Monday, March 21, 2011

Club Saturday

On Saturday, I met up with Nick and The Stumbler for some pre-season baseball at Mok-dong yagu-jang, Home of the Heroes.

The hapless Heroes (Oh, come on now, it's not even the real season yet!) took a drubbing from the very mediocre LG Twins, something like 8 or 9 to nothing. But that doesn't really matter. It was baseball, it was springtime, it was the sun on our backs!

That's pretty much my modus operandi (or em-oh as we fans of Adam-12 called it in my childhood) on a Saturday in spring. Ballgame or park or market. My SMOE contract is Monday through Friday. I know I taught the public speaking class on Saturdays last semester, but that was fall and winter. It was also a big sacrifice, even if the remuneration was pretty boss.

For Korean students and teachers, however, Saturday is still a school day. At least the first and third Saturdays, and the fifth if applicable, and at least until noon. The alternate Saturdays, 놀토 nol-to, are a day when they can go to hagwons early.

At my school, Saturday is club day. Music, art, yearbook, magazine, etc. So it at least lacks some of the drudgery of Korean-style math or "self-study"--though I suspect there is both a math and a self-study club. And maybe even a self-study math club.

Anyway, I found myself in a rather awkward situation last week, on account of club day. Twice, actually. Here's what happened.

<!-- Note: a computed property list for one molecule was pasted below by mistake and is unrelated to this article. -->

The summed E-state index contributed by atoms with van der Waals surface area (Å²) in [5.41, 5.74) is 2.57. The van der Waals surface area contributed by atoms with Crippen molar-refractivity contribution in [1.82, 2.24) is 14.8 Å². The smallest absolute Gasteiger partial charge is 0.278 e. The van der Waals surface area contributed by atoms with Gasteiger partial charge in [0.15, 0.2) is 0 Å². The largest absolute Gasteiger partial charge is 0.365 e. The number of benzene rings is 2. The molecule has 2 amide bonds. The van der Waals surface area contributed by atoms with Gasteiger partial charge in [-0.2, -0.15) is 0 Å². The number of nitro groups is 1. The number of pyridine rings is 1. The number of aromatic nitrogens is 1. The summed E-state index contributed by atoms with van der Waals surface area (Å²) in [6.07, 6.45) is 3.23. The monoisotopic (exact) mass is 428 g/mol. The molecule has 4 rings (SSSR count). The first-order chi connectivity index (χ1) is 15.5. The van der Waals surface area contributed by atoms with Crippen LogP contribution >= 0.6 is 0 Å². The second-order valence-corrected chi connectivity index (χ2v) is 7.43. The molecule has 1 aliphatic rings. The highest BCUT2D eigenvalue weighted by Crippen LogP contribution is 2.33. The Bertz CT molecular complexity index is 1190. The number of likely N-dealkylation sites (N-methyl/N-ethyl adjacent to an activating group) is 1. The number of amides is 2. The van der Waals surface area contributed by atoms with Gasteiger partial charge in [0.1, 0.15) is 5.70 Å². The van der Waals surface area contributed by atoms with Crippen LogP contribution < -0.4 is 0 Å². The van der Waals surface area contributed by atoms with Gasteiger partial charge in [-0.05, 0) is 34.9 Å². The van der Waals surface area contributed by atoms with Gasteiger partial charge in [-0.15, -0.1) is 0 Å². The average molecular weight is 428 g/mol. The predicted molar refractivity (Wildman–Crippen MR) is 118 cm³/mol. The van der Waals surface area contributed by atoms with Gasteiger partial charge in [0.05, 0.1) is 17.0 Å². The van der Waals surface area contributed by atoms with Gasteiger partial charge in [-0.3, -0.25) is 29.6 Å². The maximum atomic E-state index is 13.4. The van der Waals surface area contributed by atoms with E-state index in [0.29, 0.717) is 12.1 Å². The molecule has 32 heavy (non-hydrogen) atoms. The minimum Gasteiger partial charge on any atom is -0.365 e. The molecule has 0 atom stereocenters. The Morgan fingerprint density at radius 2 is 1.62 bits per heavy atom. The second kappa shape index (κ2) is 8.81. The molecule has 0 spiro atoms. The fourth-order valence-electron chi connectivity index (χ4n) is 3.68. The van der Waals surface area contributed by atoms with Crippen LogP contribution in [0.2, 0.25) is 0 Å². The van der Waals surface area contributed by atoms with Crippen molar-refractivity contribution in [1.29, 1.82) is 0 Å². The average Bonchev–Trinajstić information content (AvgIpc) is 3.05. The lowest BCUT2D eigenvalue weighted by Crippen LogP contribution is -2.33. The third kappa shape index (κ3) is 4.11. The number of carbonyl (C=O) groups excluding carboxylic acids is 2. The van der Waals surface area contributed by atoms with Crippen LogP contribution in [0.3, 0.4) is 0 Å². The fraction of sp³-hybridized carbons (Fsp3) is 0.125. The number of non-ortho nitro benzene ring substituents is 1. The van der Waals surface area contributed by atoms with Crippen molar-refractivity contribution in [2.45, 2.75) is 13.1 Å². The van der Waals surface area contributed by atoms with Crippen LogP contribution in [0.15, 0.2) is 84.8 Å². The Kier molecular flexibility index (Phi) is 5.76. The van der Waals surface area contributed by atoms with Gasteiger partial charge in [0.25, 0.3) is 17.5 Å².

Towards the end of lunch on Wednesday, a group of six or so freshyears came to my class, nervous and polite, the way they are, and presented me with a perfectly written letter asking me to ... sponsor an "English movie-watching club" on Saturdays. They even had a list of objectives.

Then on Friday, one of the seniors--one with very passable standard English skills--asked me if I would form an English Conversation club for Saturdays.

Well, what would you do, Dear Reader?
a) Laugh in their faces and ask if they can share whatever mind-altering drug they've obviously taken.
b) Become so touched by the desire of these students to speak English that in an ill-considered gust of emotion you say "Yes".
c) Pretend you don't understand English, and just repeat "Mulayo, mulayo". Then, when they switch to Korean, you switch to French.
d) Tactfully explain that they have a great idea for a club, but the [mean old] government won't pay you to work on Saturdays, so you aren't allowed to do it; however, you will talk to the "Administration Department" and see if a suitable teacher can be found.
e) Tell Minsu that he's welcome to come by during lunch for a chat like 'Harry' used to do, or Taewon. Just have some ideas to talk about and understand that sometimes it's not convenient.
f) Angrily phone up your "handler", cussing out him or her for failing to prevent these pesky students from bothering you during the five minutes of peace and quiet you get during the lunch break.


George Bailey Sees The World! said...

Students MUST sign-up for a a club. A movie watching club seems infinitely more palatable than most of their other likely options. I would suggest telling them that you would be happy to have a movie-watching club once a month in an after-school time slot - that way you're not feeling guilty, you're not giving-up your Saturdays, and you're giving the students a fun afternoon looking at movies that you would likely not mind watching yourself.

Tanner Brown said...

"It was baseball, it was springtime, it was the sun on our backs!" makes me warm and happy (b/c I peed myself).

"Remuneration" and "boss" (as adj.) in the same paragraph is a diction shift no matter how you swing it.

c) = hilarious